- Tap > Settings > then tap > @(your twitter name)
- Scroll down and tap > Security – you will now see a prompt “You must have a phone associated with your Twitter a/c to use this feature”
- Click > Add phone and the native browser opens to https://mobile.twitter.com/session/new which will ask you for your Twitter login credentials
- Type in your Twitter username and password then tap > Login
- Next go to > Settings and register your mobile number and click > Save (use + before your number)
Google is looking to add an additional layer of security to its Google Apps service (which is for business and enterprises not consumers) by blocking unauthorised use of these services. Users of Google Apps will be required to to verify their identity with a SMS if Google detects a suspicious login.
The suspicious login attempt might occur when you attempt to login from a different country for example. Not all users will have signed up for this service i.e providing a mobile number. If you haven’t shared your number with Google, Google will prompt you to share it if a suspicious login is detected. If your mobile phone doesn’t is unavailable due to poor reception then there will be an alternative challenge. I’m not sure what this will be right now. Might be Web based (see bootnote).
Google will send your mobile device a challenge code via SMS to verify that it is you that is attempting to login to one of Google’s Web Apps. For those of you who don’t know, Google Apps comes with a $50 per-person-per-year cost which allows people to use Gmail, Google Calendar, Google Docs, Google Sheets, and Google Slides. Google knows that the personal identifier is the mobile device, so it makes sense to roll out a two factor authentication service for Apps.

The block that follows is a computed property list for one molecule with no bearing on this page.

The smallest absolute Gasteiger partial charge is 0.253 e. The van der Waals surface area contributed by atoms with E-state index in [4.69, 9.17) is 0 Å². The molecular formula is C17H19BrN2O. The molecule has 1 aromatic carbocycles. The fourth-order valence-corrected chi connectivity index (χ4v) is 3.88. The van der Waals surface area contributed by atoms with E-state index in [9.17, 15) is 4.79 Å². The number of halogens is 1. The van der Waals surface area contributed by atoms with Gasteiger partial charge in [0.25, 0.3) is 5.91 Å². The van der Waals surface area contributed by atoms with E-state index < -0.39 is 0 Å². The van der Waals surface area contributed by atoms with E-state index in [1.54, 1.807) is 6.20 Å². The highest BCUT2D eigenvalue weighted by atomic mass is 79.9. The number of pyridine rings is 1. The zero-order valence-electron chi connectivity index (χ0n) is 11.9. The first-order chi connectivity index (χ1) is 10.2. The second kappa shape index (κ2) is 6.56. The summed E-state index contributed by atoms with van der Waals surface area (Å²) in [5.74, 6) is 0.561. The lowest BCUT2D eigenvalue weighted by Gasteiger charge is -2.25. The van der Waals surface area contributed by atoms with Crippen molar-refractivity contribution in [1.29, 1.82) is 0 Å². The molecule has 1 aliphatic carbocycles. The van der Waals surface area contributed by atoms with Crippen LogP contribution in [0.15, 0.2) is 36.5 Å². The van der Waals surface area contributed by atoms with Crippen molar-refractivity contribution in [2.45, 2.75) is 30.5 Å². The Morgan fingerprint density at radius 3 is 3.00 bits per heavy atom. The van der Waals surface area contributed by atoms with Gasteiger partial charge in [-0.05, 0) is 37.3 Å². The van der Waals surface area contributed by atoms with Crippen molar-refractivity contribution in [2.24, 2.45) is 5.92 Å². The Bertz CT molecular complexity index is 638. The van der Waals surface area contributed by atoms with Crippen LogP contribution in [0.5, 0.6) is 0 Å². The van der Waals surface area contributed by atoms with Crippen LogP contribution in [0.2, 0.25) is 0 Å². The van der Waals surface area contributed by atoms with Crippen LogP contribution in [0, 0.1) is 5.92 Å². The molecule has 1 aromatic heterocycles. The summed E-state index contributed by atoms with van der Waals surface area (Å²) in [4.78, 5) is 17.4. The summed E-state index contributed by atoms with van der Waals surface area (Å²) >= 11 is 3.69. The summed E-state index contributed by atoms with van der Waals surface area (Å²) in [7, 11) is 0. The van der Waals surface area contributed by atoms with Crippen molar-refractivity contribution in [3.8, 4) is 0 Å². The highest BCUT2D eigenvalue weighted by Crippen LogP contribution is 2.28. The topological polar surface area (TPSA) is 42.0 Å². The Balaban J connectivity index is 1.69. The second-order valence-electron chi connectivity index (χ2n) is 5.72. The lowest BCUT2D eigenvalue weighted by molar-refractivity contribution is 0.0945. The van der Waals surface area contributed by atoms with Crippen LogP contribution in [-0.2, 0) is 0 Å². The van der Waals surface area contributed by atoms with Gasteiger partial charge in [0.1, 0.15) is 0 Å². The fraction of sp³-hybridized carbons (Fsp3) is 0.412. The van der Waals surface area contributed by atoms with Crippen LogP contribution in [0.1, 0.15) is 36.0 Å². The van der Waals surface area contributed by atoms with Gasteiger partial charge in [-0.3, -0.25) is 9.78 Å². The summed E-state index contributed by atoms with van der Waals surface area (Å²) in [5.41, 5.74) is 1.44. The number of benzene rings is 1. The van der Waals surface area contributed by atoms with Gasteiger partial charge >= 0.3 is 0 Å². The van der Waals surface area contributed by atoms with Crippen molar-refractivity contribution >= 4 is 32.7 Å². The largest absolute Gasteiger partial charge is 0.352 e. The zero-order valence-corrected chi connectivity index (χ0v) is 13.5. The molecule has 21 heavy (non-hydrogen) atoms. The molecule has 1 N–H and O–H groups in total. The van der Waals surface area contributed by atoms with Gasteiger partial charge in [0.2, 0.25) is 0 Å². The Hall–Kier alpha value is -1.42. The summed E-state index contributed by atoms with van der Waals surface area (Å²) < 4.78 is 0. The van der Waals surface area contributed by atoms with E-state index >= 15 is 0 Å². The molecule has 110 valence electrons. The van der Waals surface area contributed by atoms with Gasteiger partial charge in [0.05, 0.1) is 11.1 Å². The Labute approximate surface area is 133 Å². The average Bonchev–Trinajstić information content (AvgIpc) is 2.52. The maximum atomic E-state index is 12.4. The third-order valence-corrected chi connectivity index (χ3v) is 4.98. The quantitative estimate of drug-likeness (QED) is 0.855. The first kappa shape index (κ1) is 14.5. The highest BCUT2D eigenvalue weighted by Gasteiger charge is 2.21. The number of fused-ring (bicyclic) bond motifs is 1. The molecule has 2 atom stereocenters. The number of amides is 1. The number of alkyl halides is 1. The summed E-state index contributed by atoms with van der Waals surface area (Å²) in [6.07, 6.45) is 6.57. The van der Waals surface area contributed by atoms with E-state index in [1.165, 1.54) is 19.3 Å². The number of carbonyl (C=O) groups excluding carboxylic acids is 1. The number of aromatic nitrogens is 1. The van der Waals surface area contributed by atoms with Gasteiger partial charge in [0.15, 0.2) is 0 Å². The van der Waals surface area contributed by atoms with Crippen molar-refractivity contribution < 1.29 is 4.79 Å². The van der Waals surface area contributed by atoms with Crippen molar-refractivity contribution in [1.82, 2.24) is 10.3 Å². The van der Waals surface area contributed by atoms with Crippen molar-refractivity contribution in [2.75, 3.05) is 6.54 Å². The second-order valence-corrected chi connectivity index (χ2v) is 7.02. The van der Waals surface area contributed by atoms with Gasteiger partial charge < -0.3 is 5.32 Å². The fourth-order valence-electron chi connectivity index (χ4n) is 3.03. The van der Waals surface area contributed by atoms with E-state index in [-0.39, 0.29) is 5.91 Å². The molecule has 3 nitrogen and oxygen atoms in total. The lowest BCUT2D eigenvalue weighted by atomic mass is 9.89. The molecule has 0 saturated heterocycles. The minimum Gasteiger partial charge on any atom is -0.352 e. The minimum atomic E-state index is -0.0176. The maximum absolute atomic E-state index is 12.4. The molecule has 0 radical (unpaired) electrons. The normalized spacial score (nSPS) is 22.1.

Several users have contacted me regarding problems connecting to Google Play “My apps”. The problem involves a well documented “Authentication is required. You need to sign into your Google Account.” This is a bug. It occurs if you have more than one Google account. The problem happens if your primary account isn’t authenticating, and the Google Play app decides the other account(s) are primary. This causes an authentication conflict.
You have two options to fix this problem.
- Remove the non-primary account linked to your Google Play account – tap and hold and tap > Remove account
- Remove all accounts in > Settings > Accounts > Google – as above
- Once you remove the accounts, reboot the device
- Once device has re-booted add your primary Google account (you will need your email and password)
You might also experience the above problem if you have one Google account. If you do, you can choose to remove the offending account as above and add the primary account after reboot. Various forum comments suggest using the “Stop” function in running apps (this is meant to clear the cached background process) > tap “SHOW CACHED PROCESSES” for Google Play Store (his was done on a Nexus 5 running 4.4.2) but this will not work.